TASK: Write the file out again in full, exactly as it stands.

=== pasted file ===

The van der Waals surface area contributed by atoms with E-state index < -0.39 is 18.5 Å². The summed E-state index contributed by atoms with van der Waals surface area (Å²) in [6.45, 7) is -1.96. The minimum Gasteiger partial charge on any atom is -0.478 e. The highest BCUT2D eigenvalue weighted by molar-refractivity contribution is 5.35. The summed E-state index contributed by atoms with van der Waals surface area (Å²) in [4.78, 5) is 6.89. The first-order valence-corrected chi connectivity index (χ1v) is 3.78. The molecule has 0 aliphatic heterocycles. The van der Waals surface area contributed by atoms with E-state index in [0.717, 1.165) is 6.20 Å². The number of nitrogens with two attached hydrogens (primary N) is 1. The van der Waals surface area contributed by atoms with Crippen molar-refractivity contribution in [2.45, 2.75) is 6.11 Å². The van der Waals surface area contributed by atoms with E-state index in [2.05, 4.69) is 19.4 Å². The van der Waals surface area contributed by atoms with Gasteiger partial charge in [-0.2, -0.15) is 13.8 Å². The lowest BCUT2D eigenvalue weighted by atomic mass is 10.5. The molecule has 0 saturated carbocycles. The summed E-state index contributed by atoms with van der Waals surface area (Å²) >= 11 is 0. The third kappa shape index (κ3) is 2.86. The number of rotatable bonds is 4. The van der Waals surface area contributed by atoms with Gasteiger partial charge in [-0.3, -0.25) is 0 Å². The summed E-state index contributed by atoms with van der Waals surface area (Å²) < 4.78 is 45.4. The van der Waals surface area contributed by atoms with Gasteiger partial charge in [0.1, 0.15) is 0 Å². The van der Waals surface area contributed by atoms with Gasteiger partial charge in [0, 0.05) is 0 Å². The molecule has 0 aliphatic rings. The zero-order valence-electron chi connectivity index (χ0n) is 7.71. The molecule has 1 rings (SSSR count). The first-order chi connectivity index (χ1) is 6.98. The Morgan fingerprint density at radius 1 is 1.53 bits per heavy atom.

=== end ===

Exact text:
The van der Waals surface area contributed by atoms with E-state index < -0.39 is 18.5 Å². The summed E-state index contributed by atoms with van der Waals surface area (Å²) in [6.45, 7) is -1.96. The minimum Gasteiger partial charge on any atom is -0.478 e. The highest BCUT2D eigenvalue weighted by molar-refractivity contribution is 5.35. The summed E-state index contributed by atoms with van der Waals surface area (Å²) in [4.78, 5) is 6.89. The first-order valence-corrected chi connectivity index (χ1v) is 3.78. The molecule has 0 aliphatic heterocycles. The van der Waals surface area contributed by atoms with E-state index in [0.717, 1.165) is 6.20 Å². The number of nitrogens with two attached hydrogens (primary N) is 1. The van der Waals surface area contributed by atoms with Crippen molar-refractivity contribution in [2.45, 2.75) is 6.11 Å². The van der Waals surface area contributed by atoms with E-state index in [2.05, 4.69) is 19.4 Å². The van der Waals surface area contributed by atoms with Gasteiger partial charge in [-0.2, -0.15) is 13.8 Å². The lowest BCUT2D eigenvalue weighted by atomic mass is 10.5. The molecule has 0 saturated carbocycles. The summed E-state index contributed by atoms with van der Waals surface area (Å²) >= 11 is 0. The third kappa shape index (κ3) is 2.86. The number of rotatable bonds is 4. The van der Waals surface area contributed by atoms with Gasteiger partial charge in [-0.3, -0.25) is 0 Å². The summed E-state index contributed by atoms with van der Waals surface area (Å²) < 4.78 is 45.4. The van der Waals surface area contributed by atoms with Gasteiger partial charge in [0.1, 0.15) is 0 Å². The van der Waals surface area contributed by atoms with Gasteiger partial charge in [0, 0.05) is 0 Å². The molecule has 0 aliphatic rings. The zero-order valence-electron chi connectivity index (χ0n) is 7.71. The molecule has 1 rings (SSSR count). The first-order chi connectivity index (χ1) is 6.98. The Morgan fingerprint density at radius 1 is 1.53 bits per heavy atom.